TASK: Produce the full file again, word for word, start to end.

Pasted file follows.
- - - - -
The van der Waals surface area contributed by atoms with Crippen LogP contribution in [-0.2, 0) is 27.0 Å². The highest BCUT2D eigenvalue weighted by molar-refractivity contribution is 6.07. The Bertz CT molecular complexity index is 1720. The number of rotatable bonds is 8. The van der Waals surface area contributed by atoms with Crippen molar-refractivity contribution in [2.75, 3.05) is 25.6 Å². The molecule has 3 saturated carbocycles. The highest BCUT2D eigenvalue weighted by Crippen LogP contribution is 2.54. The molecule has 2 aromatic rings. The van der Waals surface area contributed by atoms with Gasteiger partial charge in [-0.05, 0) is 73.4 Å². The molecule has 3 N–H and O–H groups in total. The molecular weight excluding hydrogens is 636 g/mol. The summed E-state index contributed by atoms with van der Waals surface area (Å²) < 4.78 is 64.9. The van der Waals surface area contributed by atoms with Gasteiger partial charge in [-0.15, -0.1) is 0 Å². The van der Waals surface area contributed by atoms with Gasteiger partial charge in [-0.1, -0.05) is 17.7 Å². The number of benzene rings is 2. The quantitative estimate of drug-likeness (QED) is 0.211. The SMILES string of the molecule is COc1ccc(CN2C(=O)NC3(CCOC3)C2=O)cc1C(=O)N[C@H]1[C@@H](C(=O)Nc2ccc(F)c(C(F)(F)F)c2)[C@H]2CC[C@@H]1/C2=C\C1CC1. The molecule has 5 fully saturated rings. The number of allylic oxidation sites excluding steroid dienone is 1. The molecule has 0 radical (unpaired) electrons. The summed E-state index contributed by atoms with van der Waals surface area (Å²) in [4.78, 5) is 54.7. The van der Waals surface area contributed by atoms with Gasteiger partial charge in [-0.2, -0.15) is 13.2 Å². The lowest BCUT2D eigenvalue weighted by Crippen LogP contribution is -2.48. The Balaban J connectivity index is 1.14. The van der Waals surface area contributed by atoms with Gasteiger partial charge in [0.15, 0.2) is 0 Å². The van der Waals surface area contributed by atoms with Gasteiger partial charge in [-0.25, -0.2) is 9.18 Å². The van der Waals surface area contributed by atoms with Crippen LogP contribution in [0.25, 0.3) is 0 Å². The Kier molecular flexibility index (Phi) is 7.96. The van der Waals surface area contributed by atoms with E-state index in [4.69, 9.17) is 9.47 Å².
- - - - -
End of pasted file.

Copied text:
The van der Waals surface area contributed by atoms with Crippen LogP contribution in [-0.2, 0) is 27.0 Å². The highest BCUT2D eigenvalue weighted by molar-refractivity contribution is 6.07. The Bertz CT molecular complexity index is 1720. The number of rotatable bonds is 8. The van der Waals surface area contributed by atoms with Crippen molar-refractivity contribution in [2.75, 3.05) is 25.6 Å². The molecule has 3 saturated carbocycles. The highest BCUT2D eigenvalue weighted by Crippen LogP contribution is 2.54. The molecule has 2 aromatic rings. The van der Waals surface area contributed by atoms with Gasteiger partial charge in [-0.05, 0) is 73.4 Å². The molecule has 3 N–H and O–H groups in total. The molecular weight excluding hydrogens is 636 g/mol. The summed E-state index contributed by atoms with van der Waals surface area (Å²) < 4.78 is 64.9. The van der Waals surface area contributed by atoms with Gasteiger partial charge in [-0.15, -0.1) is 0 Å². The van der Waals surface area contributed by atoms with Gasteiger partial charge in [-0.1, -0.05) is 17.7 Å². The number of benzene rings is 2. The quantitative estimate of drug-likeness (QED) is 0.211. The SMILES string of the molecule is COc1ccc(CN2C(=O)NC3(CCOC3)C2=O)cc1C(=O)N[C@H]1[C@@H](C(=O)Nc2ccc(F)c(C(F)(F)F)c2)[C@H]2CC[C@@H]1/C2=C\C1CC1. The molecule has 5 fully saturated rings. The number of allylic oxidation sites excluding steroid dienone is 1. The molecule has 0 radical (unpaired) electrons. The summed E-state index contributed by atoms with van der Waals surface area (Å²) in [4.78, 5) is 54.7. The van der Waals surface area contributed by atoms with Gasteiger partial charge in [-0.2, -0.15) is 13.2 Å². The lowest BCUT2D eigenvalue weighted by Crippen LogP contribution is -2.48. The Balaban J connectivity index is 1.14. The van der Waals surface area contributed by atoms with Gasteiger partial charge in [0.15, 0.2) is 0 Å². The van der Waals surface area contributed by atoms with Gasteiger partial charge in [-0.25, -0.2) is 9.18 Å². The van der Waals surface area contributed by atoms with Crippen LogP contribution in [0.25, 0.3) is 0 Å². The Kier molecular flexibility index (Phi) is 7.96. The van der Waals surface area contributed by atoms with E-state index in [4.69, 9.17) is 9.47 Å².